STAND HARD - Tora Schultz
Hiding the invisible
There is something brutally playful about the way the works are popping and the force with which Schultz has refurnished the basement space of Bizarro. Four rolls of thick linoleum flooring are erected into geometric forms in an aesthetic mix of modernism and leftovers. On the wall Pinocchio is hanging low, staring without eyes, mouth half open towards the reality that made his nose grow long. Carved out in beech stained pine wood, the figurative face is typical, full of veins although infamously not alive, but glued to a wooden strap-on.
Both Schultz’ wooden Pinocchio and her linoleum columns came to life through a reorganization of the method and materials of the Magnus Olesen Series 8000 chair. The Danish modern design made from bent wood and linoleum is often used by institutions and educational spaces at large. Even though it was designed to make people sit equally and in a basic position, the measurements of the chair are taken from the biased data of a male protagonist, awkwarding the bodies of everyone else.
The linoleum columns titled In Statua have a soft and marbling surface. They carry the antique references of the now eroded polychromatic painted marble sculptures and temples; an image that we have never sensed other than in reproductions or as they reappear in industrialized, postmodern architecture. From his position on the wall and with 1940 Disney’s stupefying expression on his face, the strapped Pinocchio suddenly seems to stare directly into his imaginative, cut off body parts that someone with a similar child-like cruelty teasingly put in front of him. Unable to reach the toy-colored and disproportionate bodies, the rendition of Pinocchio appears as both an object of cultural fetischization and a literal dickhead.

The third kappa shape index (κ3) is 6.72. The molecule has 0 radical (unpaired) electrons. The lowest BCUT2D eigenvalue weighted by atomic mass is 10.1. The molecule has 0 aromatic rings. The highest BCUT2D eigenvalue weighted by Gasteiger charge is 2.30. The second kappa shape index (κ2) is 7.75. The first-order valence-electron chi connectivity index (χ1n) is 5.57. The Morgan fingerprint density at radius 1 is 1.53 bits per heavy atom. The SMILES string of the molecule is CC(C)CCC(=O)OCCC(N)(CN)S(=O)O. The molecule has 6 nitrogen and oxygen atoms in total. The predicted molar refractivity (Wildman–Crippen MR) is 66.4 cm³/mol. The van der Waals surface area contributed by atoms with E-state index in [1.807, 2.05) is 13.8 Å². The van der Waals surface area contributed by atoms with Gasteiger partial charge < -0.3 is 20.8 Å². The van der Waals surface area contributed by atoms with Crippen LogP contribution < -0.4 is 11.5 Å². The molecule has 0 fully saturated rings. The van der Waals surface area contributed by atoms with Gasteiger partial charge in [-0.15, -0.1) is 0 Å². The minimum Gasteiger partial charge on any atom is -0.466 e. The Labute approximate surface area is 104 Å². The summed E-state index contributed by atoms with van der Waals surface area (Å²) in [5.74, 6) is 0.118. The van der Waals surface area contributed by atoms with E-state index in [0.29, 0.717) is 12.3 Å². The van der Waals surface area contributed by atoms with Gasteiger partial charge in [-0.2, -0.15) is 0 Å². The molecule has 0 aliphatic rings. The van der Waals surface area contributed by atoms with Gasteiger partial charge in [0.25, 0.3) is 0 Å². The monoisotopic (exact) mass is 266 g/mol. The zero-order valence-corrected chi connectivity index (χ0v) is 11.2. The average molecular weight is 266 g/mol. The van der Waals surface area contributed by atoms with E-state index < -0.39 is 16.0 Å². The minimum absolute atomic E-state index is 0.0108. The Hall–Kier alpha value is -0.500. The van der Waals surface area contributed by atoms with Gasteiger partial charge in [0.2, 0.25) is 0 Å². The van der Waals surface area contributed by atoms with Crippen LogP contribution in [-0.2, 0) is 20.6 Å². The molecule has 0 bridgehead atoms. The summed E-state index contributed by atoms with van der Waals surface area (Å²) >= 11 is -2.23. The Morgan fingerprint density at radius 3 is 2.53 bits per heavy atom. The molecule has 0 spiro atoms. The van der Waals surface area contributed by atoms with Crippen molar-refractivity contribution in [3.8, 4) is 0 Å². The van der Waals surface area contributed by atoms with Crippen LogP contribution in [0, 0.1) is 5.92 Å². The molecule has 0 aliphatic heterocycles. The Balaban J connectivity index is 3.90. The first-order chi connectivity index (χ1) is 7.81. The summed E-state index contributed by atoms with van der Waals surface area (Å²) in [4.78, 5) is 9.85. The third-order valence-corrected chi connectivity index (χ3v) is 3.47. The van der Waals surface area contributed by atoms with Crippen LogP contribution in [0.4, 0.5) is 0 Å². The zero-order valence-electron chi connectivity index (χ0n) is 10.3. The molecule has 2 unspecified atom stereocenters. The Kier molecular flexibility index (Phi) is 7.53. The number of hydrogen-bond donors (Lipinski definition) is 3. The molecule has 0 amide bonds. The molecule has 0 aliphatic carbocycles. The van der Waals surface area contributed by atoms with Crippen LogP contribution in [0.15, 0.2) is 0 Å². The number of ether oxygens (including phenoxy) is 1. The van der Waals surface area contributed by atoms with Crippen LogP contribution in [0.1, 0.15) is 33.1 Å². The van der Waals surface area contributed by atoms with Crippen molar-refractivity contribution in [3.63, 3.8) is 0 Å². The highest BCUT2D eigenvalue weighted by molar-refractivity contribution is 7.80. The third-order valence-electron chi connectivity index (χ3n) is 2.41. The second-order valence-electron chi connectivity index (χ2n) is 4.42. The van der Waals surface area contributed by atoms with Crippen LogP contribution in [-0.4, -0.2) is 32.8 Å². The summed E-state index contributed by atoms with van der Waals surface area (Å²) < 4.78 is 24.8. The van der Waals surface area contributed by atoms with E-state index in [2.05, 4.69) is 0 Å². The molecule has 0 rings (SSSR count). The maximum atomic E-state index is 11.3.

Schultz has an almost ontological approach to the material she works with, dealing with porous and fibrous structural matter, supporting her conception of materiality as bendable, formable, manageable. As the title of the exhibition suggests, Standing hard, or stand-ard, her sculptural practice is concerned with standardizations, visualizing and dismantling the structures and narratives we are placed within, narratives that will inevitably form us. The morphological practice of parting and reorganizing, of extracting an object to carringly access each and every detail is materialistic and scientific in its surgical approach.
As such STAND HARD is a sculptural critique of power dynamics and the delicate and almost invisible forces that violently put material and bodies into form. How the activity of sculpting becomes internalized in every act of behaving. The exhibition commutes between minimalistic methods and the attraction to the spectacular drama of both collective, institutional and folklorist storytelling. In Schultz’ exhibition stories equate and become physical carvings of context and fix points, pointing to the establishment of a world furnished from specific measures, and consequently for specific bodies. Tormented and molded, the show mimics the unbearableness of moving through such an irreconcilable world that does not fit, but continuously keeps on trying.